Good to see the Investment Association talking publicly (FT 27th July) about developing a new improved version of UCITS for funds domiciled in the UK. We at OWL have been promoting the concept for many months and hope to see such a regime in place as early as possible after the transition period ends. And we have made the point before that such a regime can and should run in parallel with a continuing UK UCITS regime, which has such strong global brand-recognition

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Opening the World

As the man who has been brave enough to accept the role of FCA Chief Executive, Nikhil Rathi will occupy the hotseat at the most interesting and testing of times. It would not be too great an exaggeration to say that the future of this country’s financial services industry lies largely in his hands. Let us hope that he is broad shouldered and thick skinned. But the key question is which way should he turn.

Some will argue that his objective should be to construct a regime as similar as possible to the status quo ante. A few might even go so far as to promote general and indefinite dynamic alignment, following wherever the EU cares to lead. Others will be less keen to keep a hold of nurse and be ready to strike out into the wider world, to engage the growth economies of Asia and elsewhere.

Importantly, while ensuring the FCA retains its non-political credentials, our new man at the helm will have to resuscitate his Treasury connections to be at the very heart of the legislative redesign. Work is urgently needed to rationalise the regulatory perimeter, the legal boundary that controls where the regulator must and must not tread. But more importantly yet, global market access needs radical rethinking – an area where the UK can and should lead the world.

As government documents go, one of the least conspicuous in the class of 2020 is HM Treasury’s consultation on the Overseas Funds Regime. Published in March, the document is widely seen as deservedly ignored, dealing as it does with the obscure subject of which overseas funds should be allowed to promote themselves to British consumers. After all, provided sensible decisions are made, who cares? First, consumers should care, because they should expect to be permitted to see what is on offer from across the globe. Our own funds industry may be world-class but there are others who offer some excellent investment products too. Secondly, the UK funds industry should care a whole lot – after all this is direct competition for them, just at a time when they are losing broad access to EU markets.

But the point, of course, is reciprocity. HMT’s approach to equivalence is masterful, primarily based on a substantive FCA assessment of each overseas regime, but with HMT retaining control of the ultimate, country by country, fund class by fund class decision, so facilitating political negotiation where required. Such equivalence will, no doubt, be offered widely to those with effective consumer protection, including those nations of the EU where supervision and enforcement are properly exerted. All this takes the existing equivalence concept and both deploys it widely around the world and reflects it back onto its now-sceptical inventors.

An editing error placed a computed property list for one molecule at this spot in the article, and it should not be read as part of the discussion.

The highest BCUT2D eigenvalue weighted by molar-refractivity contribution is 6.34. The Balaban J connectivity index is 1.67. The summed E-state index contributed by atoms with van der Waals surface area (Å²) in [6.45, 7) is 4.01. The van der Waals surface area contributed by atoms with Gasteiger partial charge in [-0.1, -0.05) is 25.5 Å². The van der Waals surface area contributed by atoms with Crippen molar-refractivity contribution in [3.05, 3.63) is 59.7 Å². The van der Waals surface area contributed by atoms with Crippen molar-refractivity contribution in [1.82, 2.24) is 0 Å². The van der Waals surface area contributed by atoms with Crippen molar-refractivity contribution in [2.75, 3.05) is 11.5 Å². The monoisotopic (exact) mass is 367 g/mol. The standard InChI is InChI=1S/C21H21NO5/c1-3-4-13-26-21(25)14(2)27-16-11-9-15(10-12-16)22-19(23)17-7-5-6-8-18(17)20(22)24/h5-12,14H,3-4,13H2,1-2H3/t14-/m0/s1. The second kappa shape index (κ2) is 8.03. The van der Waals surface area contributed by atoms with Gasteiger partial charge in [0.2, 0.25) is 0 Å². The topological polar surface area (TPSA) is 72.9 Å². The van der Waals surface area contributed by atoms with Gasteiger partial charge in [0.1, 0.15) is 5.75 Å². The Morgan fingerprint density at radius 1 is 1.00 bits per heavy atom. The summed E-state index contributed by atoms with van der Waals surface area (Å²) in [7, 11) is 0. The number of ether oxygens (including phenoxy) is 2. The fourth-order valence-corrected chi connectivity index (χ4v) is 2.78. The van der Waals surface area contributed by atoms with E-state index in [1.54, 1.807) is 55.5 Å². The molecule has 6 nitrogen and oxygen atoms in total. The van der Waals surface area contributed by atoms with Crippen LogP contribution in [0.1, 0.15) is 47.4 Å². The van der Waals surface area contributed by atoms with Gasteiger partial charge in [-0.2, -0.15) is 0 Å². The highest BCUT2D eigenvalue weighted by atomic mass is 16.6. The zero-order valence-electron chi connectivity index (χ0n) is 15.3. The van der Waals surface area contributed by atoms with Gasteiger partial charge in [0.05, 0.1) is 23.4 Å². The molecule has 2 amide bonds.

Important as investment funds may be – very much more so than generally appreciated – they comprise only one part of the spectrum of financial services. What is needed, most urgently now, is a coherent approach to access for all financial services, not just for funds, not just between the UK and the EU, but covering every sector right around the world.

If equivalence can be deployed beyond Europe, so surely can financial services passports. Just as HMT proposes for funds, this should be evaluated and provided on a sector by sector basis, enabling banking passporting to be determined separately from insurance passporting and separately again from investment management passporting. If this has worked adequately across the EU for a couple of decades, why not with other countries with equivalent regulatory regimes? And with reciprocity too. Why would this work? Precisely because, where hitherto we have been obliged to accept passported access to the UK by all EU jurisdictions, whether or not we have confidence in the effectiveness of their consumer protection efforts, passporting based on true equivalence of outcome will be determined by the extent of the protection the home jurisdiction provides, according to our own evaluation, to UK consumers.

Not only should such an approach result in valuable and extensive market access for UK financial services across the globe, but it should also provide a powerful incentive to other nations to adopt sound and effectively supervised regulation and consumer protection. In marked contrast to the EU’s protectionist approach, UK leadership of financial services worldwide could be founded on structuring and offering equivalence assessments and passporting. Admitting to fathering regulation a few decades ago, we can advocate proportionate standards around a world in which we promote free trade to all ready to heed the call.